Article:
They do seem to be doing good work, but I heard somewhere that that they have an agenda not limited to promoting good science, but extending into the active promotion of genetically modified crops (not that this is necessarily a bad thing…).

  5. Sense About Science « Buttle’s Worldon 17 Nov 2008 at 1:15 am

    [...] About Science Filed under: Posts — buttle @ 21:15 Dr. Novella has found another nice resource, a web site in Britain called Sense About Science. Today they announced the publication of a guide [...]

  6. podblackon 27 Dec 2008 at 11:56 am

    Yes. Have come across them before:
    http://www.guardian.co.uk/education/2003/dec/09/highereducation.uk2
    SAS has set up a working party on peer review, which is chaired and hosted by the Royal Society. One of its members is Tony Gilland, who is science and society director at the Institute of Ideas, a contributor to both LM and Spiked and the joint author of the proposal Frank Furedi made to the supermarkets. Another is Fiona Fox, the sister of Claire Fox, who runs the Institute of Ideas. Fiona Fox was a frequent contributor to LM. One of her articles generated outrage among human rights campaigners by denying that there had been a genocide in Rwanda.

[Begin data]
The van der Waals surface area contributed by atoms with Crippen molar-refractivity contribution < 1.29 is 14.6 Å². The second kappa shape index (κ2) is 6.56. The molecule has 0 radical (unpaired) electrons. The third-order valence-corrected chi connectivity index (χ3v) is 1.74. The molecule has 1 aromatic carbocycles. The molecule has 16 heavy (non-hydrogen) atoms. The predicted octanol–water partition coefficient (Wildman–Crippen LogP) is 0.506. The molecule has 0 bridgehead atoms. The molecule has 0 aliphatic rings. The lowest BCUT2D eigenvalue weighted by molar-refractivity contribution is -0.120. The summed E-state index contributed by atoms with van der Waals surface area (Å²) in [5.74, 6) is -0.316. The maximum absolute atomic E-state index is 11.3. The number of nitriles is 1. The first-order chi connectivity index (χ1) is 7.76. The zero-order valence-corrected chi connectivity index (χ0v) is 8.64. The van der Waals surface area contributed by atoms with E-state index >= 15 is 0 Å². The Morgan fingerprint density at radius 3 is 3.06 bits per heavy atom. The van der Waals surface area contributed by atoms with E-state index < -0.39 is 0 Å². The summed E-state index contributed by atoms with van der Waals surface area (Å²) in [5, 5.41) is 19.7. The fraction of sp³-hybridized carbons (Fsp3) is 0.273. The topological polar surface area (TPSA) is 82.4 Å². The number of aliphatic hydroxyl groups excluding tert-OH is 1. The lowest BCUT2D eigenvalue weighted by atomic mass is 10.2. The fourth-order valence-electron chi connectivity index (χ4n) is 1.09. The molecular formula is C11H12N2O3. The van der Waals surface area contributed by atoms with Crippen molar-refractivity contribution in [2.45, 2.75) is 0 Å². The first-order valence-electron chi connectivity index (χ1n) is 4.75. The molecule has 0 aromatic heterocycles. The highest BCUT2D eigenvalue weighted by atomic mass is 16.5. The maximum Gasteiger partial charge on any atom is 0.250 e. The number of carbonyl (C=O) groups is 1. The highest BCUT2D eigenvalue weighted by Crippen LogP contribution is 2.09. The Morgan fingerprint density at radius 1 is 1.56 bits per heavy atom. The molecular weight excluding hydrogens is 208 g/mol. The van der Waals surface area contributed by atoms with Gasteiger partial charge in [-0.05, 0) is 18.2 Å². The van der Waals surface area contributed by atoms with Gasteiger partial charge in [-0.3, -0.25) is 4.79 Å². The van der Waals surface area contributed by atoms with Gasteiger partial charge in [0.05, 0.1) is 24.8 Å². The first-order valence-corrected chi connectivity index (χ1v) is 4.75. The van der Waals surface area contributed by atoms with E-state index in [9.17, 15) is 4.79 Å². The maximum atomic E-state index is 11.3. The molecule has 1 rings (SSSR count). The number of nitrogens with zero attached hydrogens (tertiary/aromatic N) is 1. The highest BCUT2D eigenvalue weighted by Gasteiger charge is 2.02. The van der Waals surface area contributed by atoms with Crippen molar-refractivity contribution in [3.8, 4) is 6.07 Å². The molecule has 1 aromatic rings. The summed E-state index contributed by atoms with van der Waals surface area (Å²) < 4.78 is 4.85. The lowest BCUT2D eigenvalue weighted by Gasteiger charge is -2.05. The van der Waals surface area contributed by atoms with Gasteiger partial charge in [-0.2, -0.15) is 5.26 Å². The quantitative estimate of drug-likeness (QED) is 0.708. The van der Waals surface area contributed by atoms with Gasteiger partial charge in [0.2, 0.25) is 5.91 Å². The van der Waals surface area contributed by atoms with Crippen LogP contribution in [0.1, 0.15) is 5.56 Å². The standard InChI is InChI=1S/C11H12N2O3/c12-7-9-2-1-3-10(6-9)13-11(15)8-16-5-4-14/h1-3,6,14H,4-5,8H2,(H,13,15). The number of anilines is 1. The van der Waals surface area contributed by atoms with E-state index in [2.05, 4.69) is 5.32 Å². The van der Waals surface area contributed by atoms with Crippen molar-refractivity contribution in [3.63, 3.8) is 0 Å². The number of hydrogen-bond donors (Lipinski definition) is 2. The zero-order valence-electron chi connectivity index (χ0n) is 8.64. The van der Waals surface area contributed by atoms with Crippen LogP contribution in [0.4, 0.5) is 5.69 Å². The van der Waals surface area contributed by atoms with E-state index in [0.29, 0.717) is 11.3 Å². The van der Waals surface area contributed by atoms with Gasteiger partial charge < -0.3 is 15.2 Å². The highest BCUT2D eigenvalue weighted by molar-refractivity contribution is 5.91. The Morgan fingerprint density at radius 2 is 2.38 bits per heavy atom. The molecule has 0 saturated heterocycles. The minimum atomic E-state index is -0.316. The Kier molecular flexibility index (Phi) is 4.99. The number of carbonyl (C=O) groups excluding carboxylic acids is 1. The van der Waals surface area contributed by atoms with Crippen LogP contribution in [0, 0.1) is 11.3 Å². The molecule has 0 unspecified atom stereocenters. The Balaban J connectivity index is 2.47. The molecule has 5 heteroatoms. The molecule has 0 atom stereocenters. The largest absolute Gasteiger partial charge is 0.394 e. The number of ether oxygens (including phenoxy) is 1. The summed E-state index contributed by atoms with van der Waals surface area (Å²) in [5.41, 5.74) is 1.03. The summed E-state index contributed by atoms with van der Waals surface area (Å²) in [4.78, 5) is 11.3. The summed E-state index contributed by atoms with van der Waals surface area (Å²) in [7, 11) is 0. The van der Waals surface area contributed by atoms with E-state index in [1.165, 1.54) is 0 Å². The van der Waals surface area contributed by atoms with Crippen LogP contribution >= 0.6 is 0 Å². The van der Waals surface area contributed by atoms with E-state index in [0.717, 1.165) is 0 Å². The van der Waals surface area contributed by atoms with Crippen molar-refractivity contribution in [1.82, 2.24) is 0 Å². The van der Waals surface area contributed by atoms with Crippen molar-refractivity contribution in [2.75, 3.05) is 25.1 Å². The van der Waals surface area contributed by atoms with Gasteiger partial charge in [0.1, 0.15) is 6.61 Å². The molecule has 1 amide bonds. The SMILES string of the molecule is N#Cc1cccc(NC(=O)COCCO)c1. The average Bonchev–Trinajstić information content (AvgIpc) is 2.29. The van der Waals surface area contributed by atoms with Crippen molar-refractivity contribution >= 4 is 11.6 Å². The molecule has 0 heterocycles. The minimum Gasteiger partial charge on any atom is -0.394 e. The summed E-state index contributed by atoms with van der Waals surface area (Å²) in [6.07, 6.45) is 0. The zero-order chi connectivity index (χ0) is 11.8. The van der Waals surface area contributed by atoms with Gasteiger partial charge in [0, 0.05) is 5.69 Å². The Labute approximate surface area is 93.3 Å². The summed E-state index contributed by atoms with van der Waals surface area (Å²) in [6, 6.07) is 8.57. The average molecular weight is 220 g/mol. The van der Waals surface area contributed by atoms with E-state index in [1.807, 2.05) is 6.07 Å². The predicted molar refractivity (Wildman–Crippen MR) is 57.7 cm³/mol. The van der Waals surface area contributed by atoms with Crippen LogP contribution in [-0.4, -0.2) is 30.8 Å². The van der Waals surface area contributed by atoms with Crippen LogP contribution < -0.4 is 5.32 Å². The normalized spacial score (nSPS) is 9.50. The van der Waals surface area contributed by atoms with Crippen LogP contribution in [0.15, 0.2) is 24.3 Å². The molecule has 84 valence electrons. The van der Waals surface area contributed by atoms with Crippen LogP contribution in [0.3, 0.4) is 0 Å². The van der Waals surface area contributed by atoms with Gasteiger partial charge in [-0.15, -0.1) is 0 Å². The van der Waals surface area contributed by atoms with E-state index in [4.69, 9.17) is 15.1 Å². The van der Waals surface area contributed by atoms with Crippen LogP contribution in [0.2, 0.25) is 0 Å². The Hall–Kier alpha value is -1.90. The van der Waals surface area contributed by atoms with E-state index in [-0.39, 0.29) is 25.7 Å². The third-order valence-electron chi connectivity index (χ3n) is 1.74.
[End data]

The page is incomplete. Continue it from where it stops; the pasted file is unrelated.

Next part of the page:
Fiona Fox is also the director of the Science Media Centre, the public relations body set up by Baroness Susan Greenfield of the Royal Institution. It is funded, among others, by the pharmaceutical companies Astra Zeneca, Dupont and Pfizer. Fox has used the Science Media Centre to promote the views of industry and to launch fierce attacks against those who question them. She ran the campaign, for example, to rubbish last year’s BBC drama Fields of Gold.

  7. Scarybugon 05 Jun 2009 at 4:08 pm

    Nice attempt at guilt by association, podblack, but I don’t see any of those people listed as current members of the board of trustees or the advisory council on the SAS website. The article you cite is from 2003.